Bob Rowthorn's essay on immigration and national cohesion last month provoked a big response, mostly - as here - hostileby Nicholas Hildyard / March 20, 2003 / Leave a comment
At a time when asylum seekers are regularly subject to brutal attacks by those whose racist politics have been fed by irresponsible media reporting, the need for cool heads and sober analysis is urgent. For Prospect to have published Bob Rowthorn’s polemic on the case for Fortress Europe (February 2003) is therefore deeply regrettable.
The article is riddled with inaccuracies. Rowthorn claims that immigration threatens the symbols of British nationhood-and cites the case of a Muslim recruit to the Metropolitan Police (actually he was a traffic warden) who had objected to the police badge because it includes a Christian cross. He then states that the “Metropolitan Police has agreed to produce an alternative badge without the crown.” A five-second internet search would have revealed this to be untrue. The Metropolitan Police has specifically rejected any change to its badge.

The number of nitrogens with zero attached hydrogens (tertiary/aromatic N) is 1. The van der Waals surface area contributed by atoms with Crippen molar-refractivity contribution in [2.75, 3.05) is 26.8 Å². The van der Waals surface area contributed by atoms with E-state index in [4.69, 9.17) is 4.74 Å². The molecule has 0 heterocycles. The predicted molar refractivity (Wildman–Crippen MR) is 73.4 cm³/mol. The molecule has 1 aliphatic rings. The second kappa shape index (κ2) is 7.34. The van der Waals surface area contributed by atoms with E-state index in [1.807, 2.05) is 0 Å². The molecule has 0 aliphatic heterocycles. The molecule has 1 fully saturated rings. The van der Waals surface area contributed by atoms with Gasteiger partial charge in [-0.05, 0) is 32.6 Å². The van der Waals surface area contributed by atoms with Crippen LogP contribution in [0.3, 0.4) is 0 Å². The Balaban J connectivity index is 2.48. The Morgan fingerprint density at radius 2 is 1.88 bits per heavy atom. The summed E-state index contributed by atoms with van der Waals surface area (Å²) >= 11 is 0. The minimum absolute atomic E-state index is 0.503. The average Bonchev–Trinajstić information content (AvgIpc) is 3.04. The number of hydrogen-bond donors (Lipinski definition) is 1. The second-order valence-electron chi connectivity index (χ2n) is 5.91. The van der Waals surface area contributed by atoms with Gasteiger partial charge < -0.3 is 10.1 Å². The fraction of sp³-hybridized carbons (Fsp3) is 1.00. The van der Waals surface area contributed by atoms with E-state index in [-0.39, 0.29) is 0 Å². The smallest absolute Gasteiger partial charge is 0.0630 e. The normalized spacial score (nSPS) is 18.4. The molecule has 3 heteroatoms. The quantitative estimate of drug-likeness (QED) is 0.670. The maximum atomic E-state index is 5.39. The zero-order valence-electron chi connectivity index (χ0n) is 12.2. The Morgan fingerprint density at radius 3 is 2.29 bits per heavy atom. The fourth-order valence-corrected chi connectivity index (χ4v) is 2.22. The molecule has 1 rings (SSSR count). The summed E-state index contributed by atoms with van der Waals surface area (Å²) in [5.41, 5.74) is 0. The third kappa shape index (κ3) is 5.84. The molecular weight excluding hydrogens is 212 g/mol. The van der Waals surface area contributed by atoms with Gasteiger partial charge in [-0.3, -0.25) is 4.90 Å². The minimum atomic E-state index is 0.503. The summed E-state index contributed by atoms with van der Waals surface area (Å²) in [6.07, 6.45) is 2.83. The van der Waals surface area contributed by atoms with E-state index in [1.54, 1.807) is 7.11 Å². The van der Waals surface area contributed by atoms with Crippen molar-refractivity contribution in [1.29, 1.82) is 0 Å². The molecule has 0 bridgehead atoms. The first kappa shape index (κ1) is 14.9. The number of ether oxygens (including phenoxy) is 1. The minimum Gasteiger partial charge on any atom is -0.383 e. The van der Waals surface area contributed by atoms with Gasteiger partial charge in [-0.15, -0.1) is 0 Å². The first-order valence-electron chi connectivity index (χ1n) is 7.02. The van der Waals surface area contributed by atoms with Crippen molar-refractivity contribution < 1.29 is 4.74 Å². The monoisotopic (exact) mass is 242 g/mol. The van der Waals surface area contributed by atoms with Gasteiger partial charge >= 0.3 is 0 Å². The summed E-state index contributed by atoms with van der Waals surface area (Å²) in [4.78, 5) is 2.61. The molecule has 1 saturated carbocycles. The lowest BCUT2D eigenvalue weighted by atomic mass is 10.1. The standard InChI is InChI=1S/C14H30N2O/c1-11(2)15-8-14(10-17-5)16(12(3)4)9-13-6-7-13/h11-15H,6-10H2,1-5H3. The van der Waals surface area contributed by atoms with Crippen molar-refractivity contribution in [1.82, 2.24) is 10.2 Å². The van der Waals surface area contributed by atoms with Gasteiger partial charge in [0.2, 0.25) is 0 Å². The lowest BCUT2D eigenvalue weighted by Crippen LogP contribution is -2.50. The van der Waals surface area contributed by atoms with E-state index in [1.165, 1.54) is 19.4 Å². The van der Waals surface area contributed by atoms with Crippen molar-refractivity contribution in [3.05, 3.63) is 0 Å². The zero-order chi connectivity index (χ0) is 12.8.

Rowthorn is not always straight with statistics either. He argues, for example, that current rates of immigration, if unchecked, will lead to one in seven of the population being “foreign-born” by 2050. Rowthorn’s projections only work, however, if one assumes that 100 per cent of those who come to Britain will remain here. Yet, one need only be resident in Britain for 12 months to be included in his figures. Moreover, as those who work with refugees repeatedly attest, the vast majority of asylum seekers yearn to return home once it is safe for them to do so. Indeed, the law requires them to make such a return journey once the threat of persecution has been lifted.
Rowthorn’s treatment of the concept of “economic migrants” is slanted. His underlying premise is that the majority of those who migrate do so in search of increased prosperity. Statistically, he is right: the largest group of migrants worldwide?some 25m in the mid-1990s?consists of the employees of multinational companies (mostly middle and upper managers) who move from one country to another in search of new business opportunities. Few impediments are put in their way: on the contrary, many companies now make it a condition of the contracts they draw up with national governments that special bureaus should be established to facilitate their employees obtaining the necessary work permits and visas. In Britain, partners and children are invariably granted permission to join executives working for multinational companies; dependants wishing to join poorer migrants are not so welcome.
And it is, of course, the poorer migrants…